What is Adderall?

Adderall is a prescription drug made up of a combination of amphetamine and dextroamphetamine. It is most frequently prescribed to treat people with attention deficit hyperactivity disorder (ADHD), which is a mental disorder characterized by a lack of focus, hyperactivity and impulsive behavior. Adderall is also used to treat people struggling with narcolepsy, a sleep disorder that causes intense daytime drowsiness. 

Adderall is classified as a stimulant. Similarly to other stimulants, Adderall speeds up the nervous system, elongating wake periods and intensifying focus. Adderall helps to organize the brain by increasing levels of dopamine and norepinephrine, bringing a normal level of stimulation to people’s brains who are otherwise overstimulated. Other examples of stimulants are caffeine, nicotine, and cocaine, as well as various diet aids.

Classifying Adderall 

The Federal Comprehensive Drug Abuse Prevention and Control Act of 1970 required that drugs be classified, or scheduled, according to their likelihood of forming dependence or being abused. This classification system ranges from Schedule I to V. Schedule I has the highest likelihood of dependence formation and/or abuse, and Schedule V has the lowest. 

Adderall is federally classified as a Schedule II controlled substance. This means that it is relatively high in both the level of dependence formation and the potential to be abused.

Is Adderall a Narcotic?

While narcotics, also known as opioids, are hot topics of conversation these days, Adderall does not fall into this category. Narcotics are prescription painkillers that affect the nervous system oppositely than stimulants do: they lower the heart rate, relax the nervous system, and are oftentimes abused to reduce anxiety, tension and irritability. Adderall, on the other hand, is a stimulant.

Misusing and Abusing Adderall: Risks and Side Effects

Unfortunately, like many prescription drugs, Adderall is not always consumed as intended. This stimulant has gained popularity among college students who are under pressure to meet deadlines. These young people turn to Adderall to aid them in staying up all night to write papers, study for exams and finish assignments.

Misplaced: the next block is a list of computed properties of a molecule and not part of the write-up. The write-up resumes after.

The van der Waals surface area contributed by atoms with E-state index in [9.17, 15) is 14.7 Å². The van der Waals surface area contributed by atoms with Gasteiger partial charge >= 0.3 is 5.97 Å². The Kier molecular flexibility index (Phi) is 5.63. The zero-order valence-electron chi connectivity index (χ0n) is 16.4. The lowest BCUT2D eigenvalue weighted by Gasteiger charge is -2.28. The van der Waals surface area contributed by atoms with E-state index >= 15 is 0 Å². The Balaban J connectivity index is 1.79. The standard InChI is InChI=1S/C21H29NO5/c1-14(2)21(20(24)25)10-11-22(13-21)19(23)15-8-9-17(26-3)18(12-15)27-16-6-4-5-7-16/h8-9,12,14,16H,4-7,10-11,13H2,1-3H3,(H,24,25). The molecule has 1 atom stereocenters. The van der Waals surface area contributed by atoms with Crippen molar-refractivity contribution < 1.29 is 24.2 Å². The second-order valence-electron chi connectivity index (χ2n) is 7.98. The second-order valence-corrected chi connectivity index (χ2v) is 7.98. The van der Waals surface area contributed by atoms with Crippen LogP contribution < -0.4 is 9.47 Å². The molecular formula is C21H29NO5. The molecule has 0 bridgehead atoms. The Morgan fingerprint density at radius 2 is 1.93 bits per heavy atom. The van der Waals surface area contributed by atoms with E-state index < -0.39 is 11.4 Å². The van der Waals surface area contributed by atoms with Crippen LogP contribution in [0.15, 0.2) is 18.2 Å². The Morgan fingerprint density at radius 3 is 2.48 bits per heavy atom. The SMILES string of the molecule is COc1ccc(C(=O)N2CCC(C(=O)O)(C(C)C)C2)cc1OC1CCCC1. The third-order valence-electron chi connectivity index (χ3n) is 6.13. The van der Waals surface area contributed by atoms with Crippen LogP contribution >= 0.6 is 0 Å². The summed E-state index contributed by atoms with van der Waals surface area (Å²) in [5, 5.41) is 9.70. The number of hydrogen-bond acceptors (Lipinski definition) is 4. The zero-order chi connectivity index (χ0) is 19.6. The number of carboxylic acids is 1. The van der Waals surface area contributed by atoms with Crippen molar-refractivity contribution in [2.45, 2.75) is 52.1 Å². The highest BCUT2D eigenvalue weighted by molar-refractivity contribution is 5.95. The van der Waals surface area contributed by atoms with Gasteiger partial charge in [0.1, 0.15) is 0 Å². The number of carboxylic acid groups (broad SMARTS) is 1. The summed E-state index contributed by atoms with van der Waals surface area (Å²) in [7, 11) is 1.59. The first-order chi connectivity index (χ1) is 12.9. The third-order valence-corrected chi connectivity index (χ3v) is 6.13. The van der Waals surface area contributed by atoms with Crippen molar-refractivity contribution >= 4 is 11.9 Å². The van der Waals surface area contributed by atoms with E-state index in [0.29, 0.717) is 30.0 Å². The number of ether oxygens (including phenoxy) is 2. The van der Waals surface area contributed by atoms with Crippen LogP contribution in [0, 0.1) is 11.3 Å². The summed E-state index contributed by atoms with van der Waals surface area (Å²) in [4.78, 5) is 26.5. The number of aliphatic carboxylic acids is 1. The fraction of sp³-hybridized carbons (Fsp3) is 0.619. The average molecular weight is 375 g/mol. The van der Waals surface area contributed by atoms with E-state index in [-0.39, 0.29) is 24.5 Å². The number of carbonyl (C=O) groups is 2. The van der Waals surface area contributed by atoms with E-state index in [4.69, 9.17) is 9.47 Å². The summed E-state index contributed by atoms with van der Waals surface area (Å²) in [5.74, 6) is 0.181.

Adderall can also decrease appetite, so some people seeking to lose weight abuse Adderall to suppress their desire to fill their plates. 

Regrettably, illegitimate retailers commonly sell Adderall online through unclassified pharmacies, making unregulated Adderall accessible to the public. Improper use of Adderall can lead to health risks and complications, however, and this lack of regulation is considered a public health risk. It is important to note as well that Adderall which is not obtained through legal means may contain traces of other illegal and highly dangerous drugs, such as fentanyl or methamphetamine. These traces could cause severe health complications, overdose and death.

Side effects of Adderall use can include: 

  • Stomach ache
  • Dry mouth
  • Insomnia 
  • Changes in vision 
  • Increased heart rate
  • Dizziness
  • Headaches
  • Restlessness or anxiety
  • Fever
  • Numbness 

If taken before the age of six, Adderall use can stunt the growth of children. If the user has a history of high blood pressure or pre-existing heart conditions, taking Adderall can cause heart attack, stroke, or sudden death. Adderall should not be taken apart from the recommendation and direction of a doctor.

Is Adderall Addictive?

Adderall may cultivate a level of dependence. People with ADHD generally have low levels of feel-good hormones such as dopamine, so Adderall increases dopamine, serotonin and norepinephrine levels to provide better balance to the brain. When Adderall is misused by someone with regular levels of dopamine in their system, it can cause feelings of euphoria and an increased capacity to cope with stressful situations.

The removal of Adderall from the system can cause symptoms of withdrawal, including but not limited to feelings of depression, fatigue, insomnia or hypersomnia, and vivid dreams or nightmares.

Find Support in Addiction Recovery Today

If you or a loved one are struggling with drug use, or fear that you may be addicted to Adderall, you are not alone. Real Recovery is here to help you find answers and resources on your journey to health and wholeness. Contact us online today, or call 855-363-7325 to kickstart your path to mental, emotional and physical wellness.